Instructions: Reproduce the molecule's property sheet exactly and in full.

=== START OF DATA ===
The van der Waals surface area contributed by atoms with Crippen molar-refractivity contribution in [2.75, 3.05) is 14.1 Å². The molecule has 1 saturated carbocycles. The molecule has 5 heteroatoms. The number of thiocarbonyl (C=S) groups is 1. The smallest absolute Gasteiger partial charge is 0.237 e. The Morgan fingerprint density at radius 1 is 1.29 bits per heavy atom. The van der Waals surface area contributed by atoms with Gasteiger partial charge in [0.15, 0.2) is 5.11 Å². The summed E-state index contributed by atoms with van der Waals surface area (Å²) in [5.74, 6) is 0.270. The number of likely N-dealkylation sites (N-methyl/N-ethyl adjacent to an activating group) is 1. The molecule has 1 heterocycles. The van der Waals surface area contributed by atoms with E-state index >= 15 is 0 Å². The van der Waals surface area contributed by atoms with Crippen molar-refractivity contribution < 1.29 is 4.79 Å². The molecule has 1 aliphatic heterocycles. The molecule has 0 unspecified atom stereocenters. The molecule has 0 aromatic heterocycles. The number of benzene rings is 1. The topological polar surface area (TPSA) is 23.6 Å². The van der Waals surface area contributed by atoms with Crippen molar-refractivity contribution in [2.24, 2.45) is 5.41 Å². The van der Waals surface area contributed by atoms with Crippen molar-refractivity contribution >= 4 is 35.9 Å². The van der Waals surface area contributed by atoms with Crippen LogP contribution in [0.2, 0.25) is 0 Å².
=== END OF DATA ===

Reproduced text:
The van der Waals surface area contributed by atoms with Crippen molar-refractivity contribution in [2.75, 3.05) is 14.1 Å². The molecule has 1 saturated carbocycles. The molecule has 5 heteroatoms. The number of thiocarbonyl (C=S) groups is 1. The smallest absolute Gasteiger partial charge is 0.237 e. The Morgan fingerprint density at radius 1 is 1.29 bits per heavy atom. The van der Waals surface area contributed by atoms with Gasteiger partial charge in [0.15, 0.2) is 5.11 Å². The summed E-state index contributed by atoms with van der Waals surface area (Å²) in [5.74, 6) is 0.270. The number of likely N-dealkylation sites (N-methyl/N-ethyl adjacent to an activating group) is 1. The molecule has 1 heterocycles. The van der Waals surface area contributed by atoms with E-state index >= 15 is 0 Å². The van der Waals surface area contributed by atoms with Crippen molar-refractivity contribution < 1.29 is 4.79 Å². The molecule has 1 aliphatic heterocycles. The molecule has 0 unspecified atom stereocenters. The molecule has 0 aromatic heterocycles. The number of benzene rings is 1. The topological polar surface area (TPSA) is 23.6 Å². The van der Waals surface area contributed by atoms with Crippen molar-refractivity contribution in [2.24, 2.45) is 5.41 Å². The van der Waals surface area contributed by atoms with Crippen molar-refractivity contribution >= 4 is 35.9 Å². The van der Waals surface area contributed by atoms with Crippen LogP contribution in [0.2, 0.25) is 0 Å².